These Innovative Zoos Let Animals Run Free While Humans Are The Ones In Cages

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The thought of paying to be caged up sounds like a terrible idea to most people. But that's exactly what others do at attractions in Miami, New Zealand and China!

 

Source: Wittyfeed

 

At the Orana Wildlife Park in New Zealand and the Lehe Lehu Wildlife Zoo in China, visitors are driven through habitats in cages, which are approached and inspected by the most ferocious of 4-legged visitors; lions and tigers.

 

The specially modified vehicles allow tourists to observe the animals up close in a safari-like setting, rather than behind bars in much smaller cages, allowing the felines to live in a far bigger and  more natural habitat than if they were in a more traditional zoo. Snacks are provided too – although only for the big cats.

 

Source: Indiatimes

 

Although the Chinese park has been described as "an accident waiting to happen", as it is the visitors themselves offering meat on sticks to the animals, the New Zealand counterpart treats the experience more as a traditional animal feeding attraction, with a professional keeper being the only one to handle and offer the lions food. Both parks have also assured the media that health and safety is heavily emphasized and followed.

 

Meanwhile, at Monkey Jungle in Miami, Florida, members of the public can walk through the 'only semi-natural rain forest in North America' to see three different species of monkey. According to the website:

 

The monkeys that live here roam as they please – with no direct control by humans. Visitors, students and researchers can observe monkeys behaving as they would in the wild, without having to travel to distant lands. This makes our Rainforest a great place for scientific study and training ground for young scientists and conservationists.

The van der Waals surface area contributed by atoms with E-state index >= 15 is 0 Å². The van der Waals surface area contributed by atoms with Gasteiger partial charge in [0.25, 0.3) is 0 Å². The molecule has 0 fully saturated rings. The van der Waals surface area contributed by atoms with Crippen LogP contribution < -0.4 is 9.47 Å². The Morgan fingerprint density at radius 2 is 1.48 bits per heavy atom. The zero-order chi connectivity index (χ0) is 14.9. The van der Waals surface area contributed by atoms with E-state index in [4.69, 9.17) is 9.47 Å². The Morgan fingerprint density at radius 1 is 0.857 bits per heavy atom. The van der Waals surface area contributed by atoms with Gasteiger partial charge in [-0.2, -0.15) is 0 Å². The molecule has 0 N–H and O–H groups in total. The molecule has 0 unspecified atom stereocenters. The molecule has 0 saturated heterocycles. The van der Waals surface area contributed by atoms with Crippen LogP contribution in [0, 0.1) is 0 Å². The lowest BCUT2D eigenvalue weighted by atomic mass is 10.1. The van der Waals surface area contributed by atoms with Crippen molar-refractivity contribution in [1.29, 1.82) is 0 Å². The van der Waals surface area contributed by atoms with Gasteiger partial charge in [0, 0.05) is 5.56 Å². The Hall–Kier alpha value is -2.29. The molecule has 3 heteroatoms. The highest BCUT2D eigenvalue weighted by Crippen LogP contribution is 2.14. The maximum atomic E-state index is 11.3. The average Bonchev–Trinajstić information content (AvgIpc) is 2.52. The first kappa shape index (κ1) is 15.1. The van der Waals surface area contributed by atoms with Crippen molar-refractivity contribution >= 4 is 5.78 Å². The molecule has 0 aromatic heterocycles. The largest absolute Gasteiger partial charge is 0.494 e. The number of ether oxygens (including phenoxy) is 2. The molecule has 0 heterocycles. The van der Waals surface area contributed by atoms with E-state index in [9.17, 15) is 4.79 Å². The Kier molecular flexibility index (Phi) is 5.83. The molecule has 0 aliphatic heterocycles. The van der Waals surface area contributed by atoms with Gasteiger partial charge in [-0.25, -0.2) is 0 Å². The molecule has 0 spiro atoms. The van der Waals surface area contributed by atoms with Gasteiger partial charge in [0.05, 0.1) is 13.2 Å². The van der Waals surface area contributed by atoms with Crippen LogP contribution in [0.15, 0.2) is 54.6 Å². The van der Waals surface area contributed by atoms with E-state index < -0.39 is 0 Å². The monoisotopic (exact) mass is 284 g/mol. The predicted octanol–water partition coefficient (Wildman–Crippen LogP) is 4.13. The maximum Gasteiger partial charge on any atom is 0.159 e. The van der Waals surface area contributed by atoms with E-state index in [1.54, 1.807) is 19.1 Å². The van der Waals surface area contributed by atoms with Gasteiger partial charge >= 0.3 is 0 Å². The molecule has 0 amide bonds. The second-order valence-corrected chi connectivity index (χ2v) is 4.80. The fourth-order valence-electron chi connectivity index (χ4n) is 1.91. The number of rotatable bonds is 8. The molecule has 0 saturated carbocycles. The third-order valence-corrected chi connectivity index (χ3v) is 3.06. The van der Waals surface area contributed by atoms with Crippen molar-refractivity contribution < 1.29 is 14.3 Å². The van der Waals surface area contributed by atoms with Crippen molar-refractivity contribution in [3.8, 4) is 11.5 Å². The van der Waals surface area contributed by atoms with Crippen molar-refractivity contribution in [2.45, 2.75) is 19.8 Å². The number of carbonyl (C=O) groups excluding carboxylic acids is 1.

Source: Wittyfeed

 

The park was founded in 1935 by researcher Joseph DuMond, who spent 5 years collecting and planting trees, plants and palms typically found in the Amazon rain forest in South America to make the area as much like the animals' natural habitat as possible.

 

Today, visitors walk through a specially-built tunnel to observe the creatures.

 

While parks like this still have a while to go before they become the norm, it is an encouraging step in the right direction. Humans can consent to being put in a cage where animals can't, and the reality is that safari-style parks offer animals far more freedom and space than traditional zoos.  Research you local zoos and parks to make sure that they offer their animals as good a life as possible before you visit.

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